“High crimes and misdemeanors” was a term of art that the delegates borrowed from British practice and from state constitutions. Lay people today may be surprised to learn that impeachment for “high crimes and misdemeanors” clearly did not require a crime, an indictable offense. Rather, as Alexander Hamilton explained in Federalist No. 65, the only one of the Federalist Papers to specifically explore the impeachment standard, impeachment for “high crimes and misdemeanors” was appropriate for “the abuse or violation of some public trust” — i.e., “injuries done immediately to the society itself.” Thus, in British practice, ministers and other government officials had been impeached for actions as varied as misappropriating government funds, not spending money allocated by Parliament, disobeying an order from Parliament, and appointing unfit subordinates.

If the Framers did not mean to limit the category of impeachable offenses to indictable crimes, which criteria informed their impeachment standard of “treason, bribery, or other high crimes and misdemeanors”? Their underlying concerns can be distilled into three related concepts:

  • “corruption,” a term to be defined momentarily,
  • especially in the context of interference by foreign nations in American governance, and,
  • specifically in the context of elections.

The Framers’ concern with “corruption” pervaded the Philadelphia convention and the Constitution that it wrote. Indeed, as already noted, at one point in the convention “corruption” had been part of the standard for impeachment. What the Framers meant by “corruption” is relatively straightforward: abusing public office to pursue personal interests rather than the common good. The Framers regarded corruption as a tremendous evil. As George Mason told the Philadelphia convention, “If we do not provide against corruption, our government will soon be at an end.”

Several provisions of the Constitution were designed specifically with this concern about corruption in mind. For example, the Framers’ ultimate decision to vest the power of removal through conviction on an impeachment in the Senate rather than the Supreme Court was partly responsive to concerns about corruption. As Gouverneur Morris told the delegates, the Supreme Court, because of its smaller size, “might be warped or corrupted” in an impeachment trial.

Similarly, the Framers put into the Constitution an Incompatibility Clause, barring congressional representatives and senators from holding executive office simultaneously, and an Ineligibility Clause, barring the appointment of members of Congress during the period for which they were elected to any federal civil office that had been created, or for which the salary had been increased, during their term in office. The point of these provisions was to reduce “the venality and abuses” — in Mason’s words — that had plagued the British system, where the king was perpetually offering well-paid executive offices to Members of Parliament in order to influence their votes.

The Framers had a special concern with regard to corruption in the presidency.

A president, unlike a king, was unlikely either to be the richest man in the country or to have his very identity suffused with that of the nation. These differences would make presidents more vulnerable than monarchs to bribes to betray the nation’s trust. As Alexander Hamilton explained at the Philadelphia convention: “The hereditary interest of the king was so interwoven with that of the nation, and his personal emoluments so great, that he was placed above the danger of being corrupted from abroad.” Charles Cotesworth Pinckney of South Carolina offered a very similar explanation for why the Framers had divided the treaty power between the Senate and president, rather than giving it to the president alone. (In Great Britain, the king could make treaties without Parliament’s participation.) As Pinckney explained, a king was probably invulnerable to bribery, while a president might be able “to live in greater splendor in another country than his own.” In addition, a king’s identity was so tightly connected with that of his country that he was probably not susceptible to a bribe, while a president might be because “he was no more interested in the prosperity of his country than any other patriotic citizen.”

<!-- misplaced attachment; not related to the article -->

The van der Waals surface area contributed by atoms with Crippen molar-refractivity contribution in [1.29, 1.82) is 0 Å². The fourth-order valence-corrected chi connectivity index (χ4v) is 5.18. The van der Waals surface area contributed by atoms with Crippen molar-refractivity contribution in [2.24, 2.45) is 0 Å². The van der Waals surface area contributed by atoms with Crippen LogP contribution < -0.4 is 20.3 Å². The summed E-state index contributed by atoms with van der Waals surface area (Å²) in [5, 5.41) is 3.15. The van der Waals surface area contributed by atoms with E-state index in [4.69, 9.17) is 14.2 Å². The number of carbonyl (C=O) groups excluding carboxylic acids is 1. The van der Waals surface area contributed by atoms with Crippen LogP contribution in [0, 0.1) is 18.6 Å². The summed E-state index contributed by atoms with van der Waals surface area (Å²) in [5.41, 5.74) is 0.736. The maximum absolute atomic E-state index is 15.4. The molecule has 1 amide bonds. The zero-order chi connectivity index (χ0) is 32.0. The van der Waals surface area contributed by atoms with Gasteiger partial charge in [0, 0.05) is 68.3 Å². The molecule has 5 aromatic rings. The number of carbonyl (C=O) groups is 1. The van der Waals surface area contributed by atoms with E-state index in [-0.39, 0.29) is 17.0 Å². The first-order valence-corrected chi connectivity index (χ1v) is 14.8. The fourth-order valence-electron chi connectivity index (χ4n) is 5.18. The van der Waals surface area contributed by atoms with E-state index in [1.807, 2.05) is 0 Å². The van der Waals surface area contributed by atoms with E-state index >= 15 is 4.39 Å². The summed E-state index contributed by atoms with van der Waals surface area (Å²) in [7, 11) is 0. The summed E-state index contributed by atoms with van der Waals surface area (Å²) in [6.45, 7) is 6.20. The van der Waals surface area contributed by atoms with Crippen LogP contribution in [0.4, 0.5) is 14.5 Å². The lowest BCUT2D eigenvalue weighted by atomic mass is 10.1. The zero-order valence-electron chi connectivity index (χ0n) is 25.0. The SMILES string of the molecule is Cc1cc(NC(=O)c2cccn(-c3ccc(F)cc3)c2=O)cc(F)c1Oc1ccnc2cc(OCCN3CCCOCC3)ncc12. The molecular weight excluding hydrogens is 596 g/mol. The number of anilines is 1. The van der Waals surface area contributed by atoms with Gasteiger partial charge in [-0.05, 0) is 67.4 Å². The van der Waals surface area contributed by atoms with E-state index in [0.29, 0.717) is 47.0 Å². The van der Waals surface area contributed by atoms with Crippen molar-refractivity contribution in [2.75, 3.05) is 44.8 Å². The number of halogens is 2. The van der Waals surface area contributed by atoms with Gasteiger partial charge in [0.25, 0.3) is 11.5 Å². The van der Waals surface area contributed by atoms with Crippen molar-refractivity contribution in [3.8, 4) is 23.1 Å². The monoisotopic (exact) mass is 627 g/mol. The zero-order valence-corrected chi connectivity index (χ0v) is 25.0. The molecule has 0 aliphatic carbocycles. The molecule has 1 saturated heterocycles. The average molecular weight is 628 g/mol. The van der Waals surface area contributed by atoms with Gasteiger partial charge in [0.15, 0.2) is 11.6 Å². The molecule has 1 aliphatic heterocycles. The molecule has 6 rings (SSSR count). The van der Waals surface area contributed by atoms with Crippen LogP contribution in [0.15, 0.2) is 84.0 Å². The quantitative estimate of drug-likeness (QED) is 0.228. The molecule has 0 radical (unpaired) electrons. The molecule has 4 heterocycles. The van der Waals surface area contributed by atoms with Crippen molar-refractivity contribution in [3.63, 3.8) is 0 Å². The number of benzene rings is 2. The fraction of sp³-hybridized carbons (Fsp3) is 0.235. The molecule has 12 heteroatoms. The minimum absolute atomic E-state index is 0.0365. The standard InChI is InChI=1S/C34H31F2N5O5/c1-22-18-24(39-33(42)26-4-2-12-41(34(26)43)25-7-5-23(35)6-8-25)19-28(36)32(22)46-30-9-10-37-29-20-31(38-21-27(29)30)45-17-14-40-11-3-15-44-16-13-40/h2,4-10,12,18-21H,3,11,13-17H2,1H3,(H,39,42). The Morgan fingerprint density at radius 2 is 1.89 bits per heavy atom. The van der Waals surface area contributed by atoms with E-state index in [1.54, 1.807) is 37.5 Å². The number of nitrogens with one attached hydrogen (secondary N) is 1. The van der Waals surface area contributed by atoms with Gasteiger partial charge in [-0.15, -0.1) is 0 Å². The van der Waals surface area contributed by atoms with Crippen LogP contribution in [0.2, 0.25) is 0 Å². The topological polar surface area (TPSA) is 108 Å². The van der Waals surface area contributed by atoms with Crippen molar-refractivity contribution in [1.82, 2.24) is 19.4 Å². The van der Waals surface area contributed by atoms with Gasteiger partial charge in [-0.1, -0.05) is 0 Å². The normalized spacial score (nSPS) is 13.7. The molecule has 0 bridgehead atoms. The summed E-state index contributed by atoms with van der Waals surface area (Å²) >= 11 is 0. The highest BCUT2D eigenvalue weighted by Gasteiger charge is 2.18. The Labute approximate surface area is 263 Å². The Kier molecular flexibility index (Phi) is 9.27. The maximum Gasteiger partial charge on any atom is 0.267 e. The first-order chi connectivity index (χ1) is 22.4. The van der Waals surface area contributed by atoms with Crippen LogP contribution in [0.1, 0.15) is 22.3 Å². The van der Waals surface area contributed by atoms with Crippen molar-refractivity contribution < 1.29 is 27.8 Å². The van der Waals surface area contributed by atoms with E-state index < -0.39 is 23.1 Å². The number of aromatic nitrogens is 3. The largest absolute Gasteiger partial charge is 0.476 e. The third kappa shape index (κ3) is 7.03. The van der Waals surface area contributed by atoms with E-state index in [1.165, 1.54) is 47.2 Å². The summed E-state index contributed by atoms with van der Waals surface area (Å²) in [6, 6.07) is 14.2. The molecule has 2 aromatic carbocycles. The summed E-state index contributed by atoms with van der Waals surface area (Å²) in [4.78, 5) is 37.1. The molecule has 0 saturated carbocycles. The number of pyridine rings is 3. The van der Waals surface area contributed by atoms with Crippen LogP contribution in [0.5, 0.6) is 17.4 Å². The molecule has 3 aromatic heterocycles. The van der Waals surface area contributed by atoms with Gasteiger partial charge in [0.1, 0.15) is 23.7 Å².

Portrait of US President Alexander Hamiltonyurchello108 - stock.adobe.com

Because of this special concern about corruption in the presidency, the Framers inserted into the Constitution two different Emoluments Clauses. The Foreign Emoluments Clause bars anyone holding any office of profit or trust under the United States (including the president), from accepting, without the consent of Congress, “any present, emolument, office, or title, of any kind whatever, from any King, Prince, or foreign state.” The Domestic Emoluments Clause forbids the president specifically from receiving, in addition to his fixed salary, “any other emolument from the United States, or any [state].” In addition, the Constitution forbids Congress from increasing or decreasing the president’s salary while in office, so that his decision making will not be influenced by Congress’s dangling financial incentives before him.